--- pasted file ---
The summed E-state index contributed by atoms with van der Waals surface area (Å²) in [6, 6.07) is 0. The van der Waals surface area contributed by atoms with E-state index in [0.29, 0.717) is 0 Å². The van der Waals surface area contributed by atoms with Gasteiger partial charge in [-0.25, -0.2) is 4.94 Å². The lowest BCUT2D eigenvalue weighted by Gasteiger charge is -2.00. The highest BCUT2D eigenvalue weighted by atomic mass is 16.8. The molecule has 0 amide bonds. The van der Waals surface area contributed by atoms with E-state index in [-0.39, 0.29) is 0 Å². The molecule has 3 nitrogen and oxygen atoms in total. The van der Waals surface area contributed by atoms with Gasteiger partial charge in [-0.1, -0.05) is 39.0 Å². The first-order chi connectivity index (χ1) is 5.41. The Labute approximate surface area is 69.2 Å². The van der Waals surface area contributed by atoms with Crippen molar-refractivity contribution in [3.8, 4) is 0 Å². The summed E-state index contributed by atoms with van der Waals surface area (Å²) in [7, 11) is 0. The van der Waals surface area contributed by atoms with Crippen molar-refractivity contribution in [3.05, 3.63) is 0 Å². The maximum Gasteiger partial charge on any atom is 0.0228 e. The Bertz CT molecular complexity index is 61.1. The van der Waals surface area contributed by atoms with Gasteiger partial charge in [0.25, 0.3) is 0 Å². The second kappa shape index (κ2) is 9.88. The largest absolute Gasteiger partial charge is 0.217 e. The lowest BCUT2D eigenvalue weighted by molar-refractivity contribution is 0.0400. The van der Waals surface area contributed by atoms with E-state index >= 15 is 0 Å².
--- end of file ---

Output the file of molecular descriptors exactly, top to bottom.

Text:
The summed E-state index contributed by atoms with van der Waals surface area (Å²) in [6, 6.07) is 0. The van der Waals surface area contributed by atoms with E-state index in [0.29, 0.717) is 0 Å². The van der Waals surface area contributed by atoms with Gasteiger partial charge in [-0.25, -0.2) is 4.94 Å². The lowest BCUT2D eigenvalue weighted by Gasteiger charge is -2.00. The highest BCUT2D eigenvalue weighted by atomic mass is 16.8. The molecule has 0 amide bonds. The van der Waals surface area contributed by atoms with E-state index in [-0.39, 0.29) is 0 Å². The molecule has 3 nitrogen and oxygen atoms in total. The van der Waals surface area contributed by atoms with Gasteiger partial charge in [-0.1, -0.05) is 39.0 Å². The first-order chi connectivity index (χ1) is 5.41. The Labute approximate surface area is 69.2 Å². The van der Waals surface area contributed by atoms with Crippen molar-refractivity contribution in [3.8, 4) is 0 Å². The summed E-state index contributed by atoms with van der Waals surface area (Å²) in [7, 11) is 0. The van der Waals surface area contributed by atoms with Crippen molar-refractivity contribution in [3.05, 3.63) is 0 Å². The maximum Gasteiger partial charge on any atom is 0.0228 e. The Bertz CT molecular complexity index is 61.1. The van der Waals surface area contributed by atoms with Gasteiger partial charge in [0.25, 0.3) is 0 Å². The second kappa shape index (κ2) is 9.88. The largest absolute Gasteiger partial charge is 0.217 e. The lowest BCUT2D eigenvalue weighted by molar-refractivity contribution is 0.0400. The van der Waals surface area contributed by atoms with E-state index >= 15 is 0 Å².